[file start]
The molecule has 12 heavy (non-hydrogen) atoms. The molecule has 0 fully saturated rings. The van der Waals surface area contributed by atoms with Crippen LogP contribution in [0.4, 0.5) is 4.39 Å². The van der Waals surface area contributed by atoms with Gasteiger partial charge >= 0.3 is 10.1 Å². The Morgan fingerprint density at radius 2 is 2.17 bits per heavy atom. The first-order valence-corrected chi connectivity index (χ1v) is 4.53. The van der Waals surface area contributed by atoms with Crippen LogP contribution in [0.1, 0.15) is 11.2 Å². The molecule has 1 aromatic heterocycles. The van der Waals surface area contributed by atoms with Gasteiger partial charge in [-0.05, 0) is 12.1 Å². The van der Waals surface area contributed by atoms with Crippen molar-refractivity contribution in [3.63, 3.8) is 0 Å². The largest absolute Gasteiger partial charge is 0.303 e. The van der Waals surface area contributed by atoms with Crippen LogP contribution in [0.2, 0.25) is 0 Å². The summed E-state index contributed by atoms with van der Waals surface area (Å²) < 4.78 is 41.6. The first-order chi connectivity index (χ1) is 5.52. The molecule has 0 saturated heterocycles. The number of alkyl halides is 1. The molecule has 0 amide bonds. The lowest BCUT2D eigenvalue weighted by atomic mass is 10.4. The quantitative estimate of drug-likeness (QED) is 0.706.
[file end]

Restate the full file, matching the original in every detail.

The molecule has 12 heavy (non-hydrogen) atoms. The molecule has 0 fully saturated rings. The van der Waals surface area contributed by atoms with Crippen LogP contribution in [0.4, 0.5) is 4.39 Å². The van der Waals surface area contributed by atoms with Gasteiger partial charge >= 0.3 is 10.1 Å². The Morgan fingerprint density at radius 2 is 2.17 bits per heavy atom. The first-order valence-corrected chi connectivity index (χ1v) is 4.53. The van der Waals surface area contributed by atoms with Crippen LogP contribution in [0.1, 0.15) is 11.2 Å². The molecule has 1 aromatic heterocycles. The van der Waals surface area contributed by atoms with Gasteiger partial charge in [-0.05, 0) is 12.1 Å². The van der Waals surface area contributed by atoms with Crippen molar-refractivity contribution in [3.63, 3.8) is 0 Å². The largest absolute Gasteiger partial charge is 0.303 e. The van der Waals surface area contributed by atoms with Crippen LogP contribution in [0.2, 0.25) is 0 Å². The summed E-state index contributed by atoms with van der Waals surface area (Å²) < 4.78 is 41.6. The first-order chi connectivity index (χ1) is 5.52. The molecule has 0 saturated heterocycles. The number of alkyl halides is 1. The molecule has 0 amide bonds. The lowest BCUT2D eigenvalue weighted by atomic mass is 10.4. The quantitative estimate of drug-likeness (QED) is 0.706.